Saturday, June 1, 2019


The position of the government of Antigua & Barbuda, regarding the sale of departing Scotiabank to Trinidad-based Republic Financial, is simple: Give local Antigua banks a Right of First Refusal on the sale of the branch. Scotiabank is selling several of its Caribbean holdings to Republic, Antigua included.

It has gone even further than one bank.This Right of First Refusal, according to Antigua PM Gaston Browne, should be available on all the remaining Canadian banks' local branches, and Browne claims that they all currently want to exit Antigua. We note that there is no evidence or public statements to support his statement.

While the professed reason is to protect the Scotiabank accounts of Antiguans, and to allow local banks to earn the profits those accounts produce, there is a much darker reason. Many Antiguans know that corruption lurks just below the surface, and should have concerns:

(1) Senior government officials in Antigua are known to demand, and receive, illegal gratuities from local businesses, including banks. Sometimes. they even demand bank stock, to be held by front men.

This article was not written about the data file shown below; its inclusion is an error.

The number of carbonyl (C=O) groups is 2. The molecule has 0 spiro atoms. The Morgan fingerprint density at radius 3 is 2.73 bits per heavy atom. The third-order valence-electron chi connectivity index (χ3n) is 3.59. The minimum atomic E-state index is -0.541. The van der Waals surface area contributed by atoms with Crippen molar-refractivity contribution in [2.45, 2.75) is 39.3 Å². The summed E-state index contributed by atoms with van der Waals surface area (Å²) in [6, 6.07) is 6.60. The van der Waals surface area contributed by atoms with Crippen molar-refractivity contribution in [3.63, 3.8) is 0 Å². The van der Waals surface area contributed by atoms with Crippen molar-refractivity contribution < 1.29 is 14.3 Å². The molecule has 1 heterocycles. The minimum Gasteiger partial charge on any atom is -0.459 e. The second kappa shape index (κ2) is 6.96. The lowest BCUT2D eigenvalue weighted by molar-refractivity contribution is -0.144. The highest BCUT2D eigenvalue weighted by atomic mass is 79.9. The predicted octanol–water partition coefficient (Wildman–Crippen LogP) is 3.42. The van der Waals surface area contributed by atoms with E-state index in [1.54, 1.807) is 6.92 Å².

(2) PEPs in Antigua often receive loans from local banks, which it is understood will never be repaid; these situations  constitute bribes. This will deplete bank resources, reserves for bad debts, and threaten bank solvency.
(3) One local bank is known to be laundering criminal proceeds from Venezuela, and other local banks may also be involved. If OFAC sanctions those banks, blocking access to the American financial system, bank failure is the generally-accepted outcome.
(4) The unfolding scandal involving Syrian nationals, with Antigua CBI passports, assisting Iran in evading international sanctions, also could result in targeting the banks facilitating terrorist financing,, resulting in bank closure, under pressure from the United States or the United Kingdom.
(5) Have you forgotten Stanford Bank, which defrauded thousands of retirees and investors of billions of dollars ? Antigua's financial regulator, Leroy King, concealed the truth from US regulators for years; Antigua still refuses to extradite him, a decade later. Local banks have a history of failure, for one reason or another, and it is usually due to criminal activity.

Now, do you see why Antigua depositors at Scotiabank might not want to have their accounts transferred to a local bank, where they will be less secure than they might be if Republic became their new bank.

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